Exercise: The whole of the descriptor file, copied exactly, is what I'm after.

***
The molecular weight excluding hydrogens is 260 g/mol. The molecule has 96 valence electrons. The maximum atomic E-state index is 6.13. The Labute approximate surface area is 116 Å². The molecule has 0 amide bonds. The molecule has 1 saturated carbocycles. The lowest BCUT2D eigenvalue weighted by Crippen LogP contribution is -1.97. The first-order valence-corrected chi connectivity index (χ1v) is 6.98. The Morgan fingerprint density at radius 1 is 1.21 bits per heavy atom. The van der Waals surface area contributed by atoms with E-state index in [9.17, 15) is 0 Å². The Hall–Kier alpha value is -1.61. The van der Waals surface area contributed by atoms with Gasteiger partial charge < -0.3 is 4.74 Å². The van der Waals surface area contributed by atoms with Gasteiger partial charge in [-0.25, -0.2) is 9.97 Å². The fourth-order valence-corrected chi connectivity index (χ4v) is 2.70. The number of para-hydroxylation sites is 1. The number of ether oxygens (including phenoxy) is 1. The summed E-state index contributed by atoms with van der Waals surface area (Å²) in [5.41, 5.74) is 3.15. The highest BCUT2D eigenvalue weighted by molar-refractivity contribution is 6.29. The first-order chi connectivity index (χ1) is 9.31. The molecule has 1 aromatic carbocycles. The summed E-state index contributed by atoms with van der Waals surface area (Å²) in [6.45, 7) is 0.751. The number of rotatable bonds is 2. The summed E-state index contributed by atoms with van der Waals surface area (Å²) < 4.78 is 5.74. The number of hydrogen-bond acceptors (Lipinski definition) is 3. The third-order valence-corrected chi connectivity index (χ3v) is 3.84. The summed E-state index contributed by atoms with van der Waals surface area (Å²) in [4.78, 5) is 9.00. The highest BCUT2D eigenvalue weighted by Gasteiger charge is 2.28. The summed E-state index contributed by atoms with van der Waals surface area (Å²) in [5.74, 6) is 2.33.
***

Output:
The molecular weight excluding hydrogens is 260 g/mol. The molecule has 96 valence electrons. The maximum atomic E-state index is 6.13. The Labute approximate surface area is 116 Å². The molecule has 0 amide bonds. The molecule has 1 saturated carbocycles. The lowest BCUT2D eigenvalue weighted by Crippen LogP contribution is -1.97. The first-order valence-corrected chi connectivity index (χ1v) is 6.98. The Morgan fingerprint density at radius 1 is 1.21 bits per heavy atom. The van der Waals surface area contributed by atoms with E-state index in [9.17, 15) is 0 Å². The Hall–Kier alpha value is -1.61. The van der Waals surface area contributed by atoms with Gasteiger partial charge < -0.3 is 4.74 Å². The van der Waals surface area contributed by atoms with Gasteiger partial charge in [-0.25, -0.2) is 9.97 Å². The fourth-order valence-corrected chi connectivity index (χ4v) is 2.70. The number of para-hydroxylation sites is 1. The number of ether oxygens (including phenoxy) is 1. The summed E-state index contributed by atoms with van der Waals surface area (Å²) in [5.41, 5.74) is 3.15. The highest BCUT2D eigenvalue weighted by molar-refractivity contribution is 6.29. The first-order chi connectivity index (χ1) is 9.31. The molecule has 1 aromatic carbocycles. The summed E-state index contributed by atoms with van der Waals surface area (Å²) in [6.45, 7) is 0.751. The number of rotatable bonds is 2. The summed E-state index contributed by atoms with van der Waals surface area (Å²) < 4.78 is 5.74. The number of hydrogen-bond acceptors (Lipinski definition) is 3. The third-order valence-corrected chi connectivity index (χ3v) is 3.84. The summed E-state index contributed by atoms with van der Waals surface area (Å²) in [4.78, 5) is 9.00. The highest BCUT2D eigenvalue weighted by Gasteiger charge is 2.28. The summed E-state index contributed by atoms with van der Waals surface area (Å²) in [5.74, 6) is 2.33.